H. Kubinyi and U. Abraham, “Practical problems in PLS analyses,” in 3D-QSAR in Drug Design. Theory Methods and Application, edited by H. Kubinyi, ESCOM: Leiden, 1993, pp. 717–728.Google Scholar
  20. 20.
    D. Rogers and A.J. Hopfinger, “Application of genetic function approximation to quantitative structure-activity relationships and quantitative-property relationships,” J. Chem. Inf. Comput. Sci., vol. 34, no. 4, pp. 854–866, 1993.Google Scholar
  21. 21.
    S.S. So and M. Karplus, “Evolutionary optimization in quantitative structure-activity relationship: An application of genetic neural networks,” J. Med. Chem., vol. 39, pp. 1521–1530, 1996.Google Scholar
  22. 22.
    D.H. Rouvray, “Should we have designs on topological indices ?,” in Chemical Applications of Topology and Graph Theory, edited by R.B. King, Elsevier Science Publishing Company, pp. 159–177, 1983.Google Scholar
  23. 23.
    J.A. Burns and G.M. Whitesides, “Feed-forward neural networks in chemistry: Mathematical system for classification and pattern recognition,” Chemical Reviews, vol. 93, no. 8, pp. 2583–2601, 1993.Google Scholar
  24. 24.
    D.H. Rouvray, Computational Chemical Graph Theory, Nova Science Publishers: New York, p. 9, 1990.Google Scholar
  25. 25.
    M. Barysz, G. Jashari, R.S. Lall, V.K. Srivastava, and N. Trinajstic, “On the distance matrix of molecules containing heteroatoms,” in Chemical Applications of Topology and Graph Theory, edited by R.B. King, Elsevier Science Publishing Company, pp. 222–230, 1983.Google Scholar
  26. 26.
    V.R. Magnuson, D.K. Harris, and S.C. Basak, “Topological indices based on neighborhood symmetry: Chemical and biological application,” in Chemical Applications of Topology and Graph Theory, edited by R.B. King, Elsevier Science Publishing Company, pp. 178–191, 1983.Google Scholar
  27. 27.
    Y. Suzuki, T. Aoyama, and H. Ichikawa, “Neural networks applied to quantitative structure-activity relationships,” J. Med. Chem., vol. 33, pp. 2583–2590, 1990.Google Scholar
  28. 28.
    A.F. Duprat, T. Huynh, and G. Dreyfus, “Towards a principled methodology for neural network design and performance evaluation in QSAR; Application to the prediction of LogP,” J. Chem. Inf. Comput. Sci., vol. 38, no. 4, pp. 586–594, 1999.Google Scholar
  29. 29.
    L.K. Peterson, “Quantitative structure-activity relationships in carboquinones and benzodiazepines using counter-propagation neural networks,” J. Chem. Inf. Comput. Sci., vol. 35, no. 5, pp. 896–904, 1995.Google Scholar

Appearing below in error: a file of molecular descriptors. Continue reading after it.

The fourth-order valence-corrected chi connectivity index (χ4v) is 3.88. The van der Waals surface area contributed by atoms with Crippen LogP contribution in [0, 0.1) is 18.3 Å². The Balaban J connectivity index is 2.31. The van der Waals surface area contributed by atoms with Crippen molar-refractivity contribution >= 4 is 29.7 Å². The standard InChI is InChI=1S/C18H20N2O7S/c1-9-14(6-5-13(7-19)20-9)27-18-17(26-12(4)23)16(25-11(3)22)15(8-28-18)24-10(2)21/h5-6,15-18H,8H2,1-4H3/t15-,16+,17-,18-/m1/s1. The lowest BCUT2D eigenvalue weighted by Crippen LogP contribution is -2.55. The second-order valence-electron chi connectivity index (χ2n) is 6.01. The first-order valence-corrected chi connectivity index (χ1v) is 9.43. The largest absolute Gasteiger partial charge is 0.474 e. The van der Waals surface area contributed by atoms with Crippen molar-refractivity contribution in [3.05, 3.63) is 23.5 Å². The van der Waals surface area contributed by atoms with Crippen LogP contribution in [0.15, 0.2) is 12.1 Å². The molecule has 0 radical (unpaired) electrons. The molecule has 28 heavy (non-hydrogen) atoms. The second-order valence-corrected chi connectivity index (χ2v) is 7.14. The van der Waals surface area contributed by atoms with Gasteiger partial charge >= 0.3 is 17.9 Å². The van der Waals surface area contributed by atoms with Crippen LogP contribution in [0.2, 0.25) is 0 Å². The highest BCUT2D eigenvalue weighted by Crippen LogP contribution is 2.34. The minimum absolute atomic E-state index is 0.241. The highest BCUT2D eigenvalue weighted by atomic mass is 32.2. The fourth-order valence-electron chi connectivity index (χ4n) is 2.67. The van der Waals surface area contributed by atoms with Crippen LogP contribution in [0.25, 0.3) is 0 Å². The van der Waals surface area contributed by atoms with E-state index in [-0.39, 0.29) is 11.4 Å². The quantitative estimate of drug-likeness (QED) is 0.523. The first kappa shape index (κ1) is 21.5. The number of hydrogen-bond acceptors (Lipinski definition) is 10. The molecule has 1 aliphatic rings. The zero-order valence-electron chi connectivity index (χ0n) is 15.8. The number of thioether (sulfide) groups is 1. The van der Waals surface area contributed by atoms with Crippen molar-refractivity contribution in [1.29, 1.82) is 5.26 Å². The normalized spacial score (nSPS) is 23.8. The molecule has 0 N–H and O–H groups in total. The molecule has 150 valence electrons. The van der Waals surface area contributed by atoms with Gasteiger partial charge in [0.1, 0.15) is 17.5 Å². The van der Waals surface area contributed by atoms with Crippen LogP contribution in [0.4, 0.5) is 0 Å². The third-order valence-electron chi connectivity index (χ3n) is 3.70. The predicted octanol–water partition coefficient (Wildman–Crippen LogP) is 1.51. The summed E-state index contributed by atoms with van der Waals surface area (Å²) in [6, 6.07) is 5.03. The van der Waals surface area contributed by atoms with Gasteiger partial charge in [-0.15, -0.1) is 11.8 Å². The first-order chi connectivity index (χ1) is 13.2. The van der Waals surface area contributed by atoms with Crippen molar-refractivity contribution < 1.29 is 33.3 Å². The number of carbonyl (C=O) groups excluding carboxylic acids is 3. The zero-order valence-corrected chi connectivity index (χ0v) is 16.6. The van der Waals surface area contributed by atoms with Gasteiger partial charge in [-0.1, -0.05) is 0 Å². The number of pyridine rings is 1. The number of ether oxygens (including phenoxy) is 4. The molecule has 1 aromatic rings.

30. 30.
    Shuhui Liu, Ruisheng Zhang, Mancang Liu, and Zhide Hu, “Neural networks-topological indices approach to the prediction of properties of alkene,” J. Chem. Inf. Comput. Sci., vol. 37, pp. 1146–1151, 1997.Google Scholar
  31. 31.
    D.W. Elrod, G.M. Maggiora, and R.G. Trenary, “Application of neural networks in chemistry, 1. Prediction of electrophilic aromatic substitution reactions,” J. Chem. Inf. Comput. Sci., vol. 30, pp. 447–484, 1990.Google Scholar
  32. 32.
    V. Kvasnička and J. Pospichal, “Application of neural networks in chemistry.prediction of product distribution of nitration in a series of monosubstituted benzenes,” J. Mol. Struct. (Theochem), vol. 235, pp. 227–242, 1991.Google Scholar
  33. 33.
    S.E. Fahlman and C. Lebiere, “The cascade-correlation learning architecture,” in Advances in Neural Information Processing Systems 2, edited by D.S. Touretzky, San Mateo, CA: Morgan Kaufmann, pp. 524–532, 1990.Google Scholar
  34. 34.
    S.E. Fahlman, “The recurrent cascade-correlation architecture,” Technical Report CMU-CS–91–100, Carnegie Mellon, 1991.Google Scholar
  35. 35.
    S. Muggleton and L. De Raedt, “Inductive logic programming: Theory and methods,” Journal of Logic Programming, vol. 19, 20, pp. 629–679, 1994.Google Scholar
  36. 36.
    A.M. Bianucci, A. Micheli, A. Sperduti, and A. Starita, “Quantitative structure-activity relationships of benzodiazepines by Recursive Cascade Correlation,” in Proceedings of IJCNN '98-IEEE World Congress on Computational Intelligence, Anchorage, Alaska, May 1998, pp. 117–122.Google Scholar

Copyright information

© Kluwer Academic Publishers 2000

Authors and Affiliations

  • Anna Maria Bianucci
    • 1
  • Alessio Micheli
    • 2
  • Alessandro Sperduti
    • 2
  • Antonina Starita
    • 2
  1. 1.Dipartimento di Scienze FarmaceutichePisaItaly
  2. 2.Dipartimento di InformaticaUniversità di PisaPisaItaly

Personalised recommendations